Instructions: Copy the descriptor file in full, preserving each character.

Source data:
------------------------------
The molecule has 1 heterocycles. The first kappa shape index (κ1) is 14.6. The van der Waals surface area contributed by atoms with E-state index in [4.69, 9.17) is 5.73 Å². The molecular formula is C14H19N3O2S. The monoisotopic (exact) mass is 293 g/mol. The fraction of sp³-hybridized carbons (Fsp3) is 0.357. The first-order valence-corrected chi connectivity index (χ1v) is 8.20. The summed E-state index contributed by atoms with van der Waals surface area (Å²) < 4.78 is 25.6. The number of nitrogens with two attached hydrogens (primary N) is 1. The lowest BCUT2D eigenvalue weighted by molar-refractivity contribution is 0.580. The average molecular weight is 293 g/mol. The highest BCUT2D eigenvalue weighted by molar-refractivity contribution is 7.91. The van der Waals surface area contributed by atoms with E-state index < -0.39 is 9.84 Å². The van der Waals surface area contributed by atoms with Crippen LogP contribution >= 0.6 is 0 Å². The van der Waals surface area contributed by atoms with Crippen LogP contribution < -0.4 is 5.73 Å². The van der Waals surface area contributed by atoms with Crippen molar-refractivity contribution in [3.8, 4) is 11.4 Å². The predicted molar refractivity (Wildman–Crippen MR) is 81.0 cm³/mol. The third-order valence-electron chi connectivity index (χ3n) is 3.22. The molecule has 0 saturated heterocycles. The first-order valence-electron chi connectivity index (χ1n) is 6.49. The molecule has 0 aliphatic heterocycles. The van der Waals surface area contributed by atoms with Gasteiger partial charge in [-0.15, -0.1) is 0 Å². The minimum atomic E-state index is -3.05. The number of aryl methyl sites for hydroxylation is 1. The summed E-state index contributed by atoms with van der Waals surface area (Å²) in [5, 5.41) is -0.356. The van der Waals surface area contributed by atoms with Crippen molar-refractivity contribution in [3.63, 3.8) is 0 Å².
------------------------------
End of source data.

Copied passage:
The molecule has 1 heterocycles. The first kappa shape index (κ1) is 14.6. The van der Waals surface area contributed by atoms with E-state index in [4.69, 9.17) is 5.73 Å². The molecular formula is C14H19N3O2S. The monoisotopic (exact) mass is 293 g/mol. The fraction of sp³-hybridized carbons (Fsp3) is 0.357. The first-order valence-corrected chi connectivity index (χ1v) is 8.20. The summed E-state index contributed by atoms with van der Waals surface area (Å²) < 4.78 is 25.6. The number of nitrogens with two attached hydrogens (primary N) is 1. The lowest BCUT2D eigenvalue weighted by molar-refractivity contribution is 0.580. The average molecular weight is 293 g/mol. The highest BCUT2D eigenvalue weighted by molar-refractivity contribution is 7.91. The van der Waals surface area contributed by atoms with E-state index < -0.39 is 9.84 Å². The van der Waals surface area contributed by atoms with Crippen LogP contribution >= 0.6 is 0 Å². The van der Waals surface area contributed by atoms with Crippen LogP contribution < -0.4 is 5.73 Å². The van der Waals surface area contributed by atoms with Crippen molar-refractivity contribution in [3.8, 4) is 11.4 Å². The predicted molar refractivity (Wildman–Crippen MR) is 81.0 cm³/mol. The third-order valence-electron chi connectivity index (χ3n) is 3.22. The molecule has 0 saturated heterocycles. The first-order valence-electron chi connectivity index (χ1n) is 6.49. The molecule has 0 aliphatic heterocycles. The van der Waals surface area contributed by atoms with Gasteiger partial charge in [-0.15, -0.1) is 0 Å². The minimum atomic E-state index is -3.05. The number of aryl methyl sites for hydroxylation is 1. The summed E-state index contributed by atoms with van der Waals surface area (Å²) in [5, 5.41) is -0.356. The van der Waals surface area contributed by atoms with Crippen molar-refractivity contribution in [3.63, 3.8) is 0 Å².